Resilience is a term that derives from the material sciences to indicate the capacity for preservation of one’s own structure after being deformed. In psychology it has been used to indicate the ability of people to cope with stressful traumatic events without being excessively affected by negative effects. This concept serves to explain why similar people react differently to the same type of trauma. Inter-individual variability is very high. People with high resilience are able to cope with adversity, reorganizing themselves inwardly and reaching new important goals. They tend to be flexible dynamic and creative people, and they treasure past experiences.
According to Suzanne C. Kobasa, a Chicago psychologist, 3 personality factors are attributable to a high degree of resilience:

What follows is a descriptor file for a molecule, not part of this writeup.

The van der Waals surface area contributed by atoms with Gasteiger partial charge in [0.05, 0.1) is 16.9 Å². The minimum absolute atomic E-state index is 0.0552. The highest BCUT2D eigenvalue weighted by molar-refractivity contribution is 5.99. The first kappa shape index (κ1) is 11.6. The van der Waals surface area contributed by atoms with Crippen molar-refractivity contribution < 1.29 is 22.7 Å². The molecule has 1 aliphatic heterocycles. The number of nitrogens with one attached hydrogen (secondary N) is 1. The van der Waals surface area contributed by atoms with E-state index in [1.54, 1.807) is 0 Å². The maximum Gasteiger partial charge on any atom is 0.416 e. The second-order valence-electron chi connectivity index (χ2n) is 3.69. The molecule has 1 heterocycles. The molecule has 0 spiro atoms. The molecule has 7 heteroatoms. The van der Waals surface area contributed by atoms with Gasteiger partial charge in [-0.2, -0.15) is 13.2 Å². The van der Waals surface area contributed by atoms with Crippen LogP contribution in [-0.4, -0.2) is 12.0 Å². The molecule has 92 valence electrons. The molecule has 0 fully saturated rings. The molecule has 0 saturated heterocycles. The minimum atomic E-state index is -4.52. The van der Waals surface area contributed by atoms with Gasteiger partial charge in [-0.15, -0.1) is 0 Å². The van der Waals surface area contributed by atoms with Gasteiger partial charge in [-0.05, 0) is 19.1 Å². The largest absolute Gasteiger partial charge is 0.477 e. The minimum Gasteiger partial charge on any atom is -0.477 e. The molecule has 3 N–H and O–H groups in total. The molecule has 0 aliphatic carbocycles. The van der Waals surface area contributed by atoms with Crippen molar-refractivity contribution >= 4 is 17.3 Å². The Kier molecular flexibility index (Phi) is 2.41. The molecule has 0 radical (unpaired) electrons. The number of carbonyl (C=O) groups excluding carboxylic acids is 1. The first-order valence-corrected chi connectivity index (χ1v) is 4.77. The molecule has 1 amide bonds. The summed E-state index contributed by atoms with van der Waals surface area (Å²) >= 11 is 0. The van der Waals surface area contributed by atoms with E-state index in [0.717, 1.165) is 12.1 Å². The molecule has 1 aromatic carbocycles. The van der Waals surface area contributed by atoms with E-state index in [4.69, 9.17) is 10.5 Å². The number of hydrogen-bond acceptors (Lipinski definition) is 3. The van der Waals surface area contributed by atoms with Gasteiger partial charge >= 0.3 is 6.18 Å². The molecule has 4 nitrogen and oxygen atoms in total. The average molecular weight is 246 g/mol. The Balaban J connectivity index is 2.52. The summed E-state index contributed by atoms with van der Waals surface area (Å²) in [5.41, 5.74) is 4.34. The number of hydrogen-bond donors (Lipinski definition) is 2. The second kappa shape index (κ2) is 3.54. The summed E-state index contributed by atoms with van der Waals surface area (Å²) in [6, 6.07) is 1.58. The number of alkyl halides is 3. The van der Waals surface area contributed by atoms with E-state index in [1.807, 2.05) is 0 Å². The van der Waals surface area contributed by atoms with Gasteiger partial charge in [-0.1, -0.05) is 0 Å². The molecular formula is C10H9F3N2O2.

• Commitment – degree of involvement in activities, typical of non-passive or anxious people, able to realistically assess difficulties.
• Control – belief in being able to dominate events, a concept similar to the locus of control. Those with a high degree of control are ready to change themselves and their actions for a better strategy.
• Taste for challenges – acceptance of changes as positive factors of change. Difficulties are not avoided or considered dangerous, but rather are experienced as opportunities for personal growth.
Resilience – how to develop it
Resilience is composed of a set of behaviors and attitudes that if they are not owned since birth, can be developed:
• Create good relationships with the closest relatives, accepting support in difficult situations.
• Change your point of view and see opportunities for change in crises.
• Accept change as part of life.
• Develop realistic goals in such a way that they can be achieved.
• Take decisive action without letting others choose.
• To nurture a positive vision of oneself, taking care of one’s own needs and needs.